There’s something really special about springtime in the Brecon Beacons. Days get longer and warmer, there are signs of spring everywhere, daffodils nod in the breeze, new-born lambs frolic in the fields, bird chatter can be heard in the peaceful countryside villages and squirrels dance around the treetops. Spring blossom fills the fields and local pub menus are brimming with tempting spring treats. Throughout the National Park spring sees the start of outdoor festivals and fairs, from music to food and art to theatre, the calendar of events gets busier and fuller.
Here’s three fantastic areas in which to experience spring in the much-loved Brecon Beacons National Park:
- Explore our Mountains
The mountains take on a new look and feel over the spring months when they shrug off the darkness of winter. Get your head up above the clouds to the top of a mountain – of which the Central Beacons range is home to South Wales tallest, Pen y Fan. As well as over 500 square miles of precipitous mountains, the serene cwms, and vast moorlands within the Brecon Beacons National Park is the perfect place to get lost in nature.
Get that unique mountain high, your soul will be stirred. The colours are as vibrant as they will ever be, intermittent fresh spring breezes and warm sun on your face, the sound of bleating lambs in the valley below. There’s no other place you would rather be on a spring day.
- Explore our waters
The Brecon Beacons National Park offers an awesome range of options for water lovers, from the tranquillity of canals and reservoirs to jaw-dropping waterfalls.
Waterfall country, a place of immense beauty, the uneven paths take you along riverside scenery, with steep sided wooded valleys where four breathtaking waterfalls are within a relatively short walk of each other. This is a truly unique location like no other in the UK. The final waterfall is the beautiful Sgwd yr Eira (fall of the snow) where you will enjoy the exhilarating experience of walking behind the gushing torrent of water as it falls into the pool below. This place is truly special, and you are guaranteed fantastic photos and a memorable experience.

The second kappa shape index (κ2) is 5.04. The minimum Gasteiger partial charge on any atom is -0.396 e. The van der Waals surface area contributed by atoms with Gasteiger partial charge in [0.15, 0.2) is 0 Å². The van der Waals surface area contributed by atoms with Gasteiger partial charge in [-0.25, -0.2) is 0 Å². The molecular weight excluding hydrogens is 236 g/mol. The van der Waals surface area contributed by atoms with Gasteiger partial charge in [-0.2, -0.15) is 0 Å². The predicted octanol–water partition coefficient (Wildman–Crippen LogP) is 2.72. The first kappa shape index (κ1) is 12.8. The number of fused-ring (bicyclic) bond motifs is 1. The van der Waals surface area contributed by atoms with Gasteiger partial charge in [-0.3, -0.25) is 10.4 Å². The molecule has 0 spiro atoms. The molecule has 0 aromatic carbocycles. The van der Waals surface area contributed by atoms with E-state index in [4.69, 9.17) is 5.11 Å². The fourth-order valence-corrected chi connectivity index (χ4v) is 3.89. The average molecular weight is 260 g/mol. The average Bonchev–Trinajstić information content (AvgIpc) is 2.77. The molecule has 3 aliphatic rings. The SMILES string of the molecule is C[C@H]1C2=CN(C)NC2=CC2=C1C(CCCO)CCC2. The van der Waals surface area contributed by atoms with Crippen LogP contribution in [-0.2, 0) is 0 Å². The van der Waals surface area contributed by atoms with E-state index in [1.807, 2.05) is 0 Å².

If you prefer smooth water to raging rapids, you’ll love the Monmouthshire and Brecon Canal. Once an important transport route, it’s now a lovely place for strolling, boating, and paddle boarding. Peaceful and rural. Or visit the largest lake in South Wales, Llangorse Lake, a fantastic haven for wildlife. Otters and water voles are among the mammals to be found here. More often than not they’re hidden in the reeds, so you’re unlikely to see them, but you won’t miss the birds – warblers, coots, swallows, swifts and large flocks of Canada geese and other migrants congregate at Llangorse at different times of year.
- Explore our skies
It gets very dark at night in the Brecon Beacons, so much so that the National Park has been recognised as one of only 11 International Dark Sky Reserves in the world.
It’s one of the best places in the world go star gazing. Take a hot flask of tea, wear warm clothing, and, on a clear night, you can see as far as the Milky Way.
The beautiful Usk Reservoir in the national park has been designated as a Dark Sky Discovery Site. When conditions are right, you can spot a range of constellations here as the reservoir is largely protected from the light pollution of the South Wales Valleys.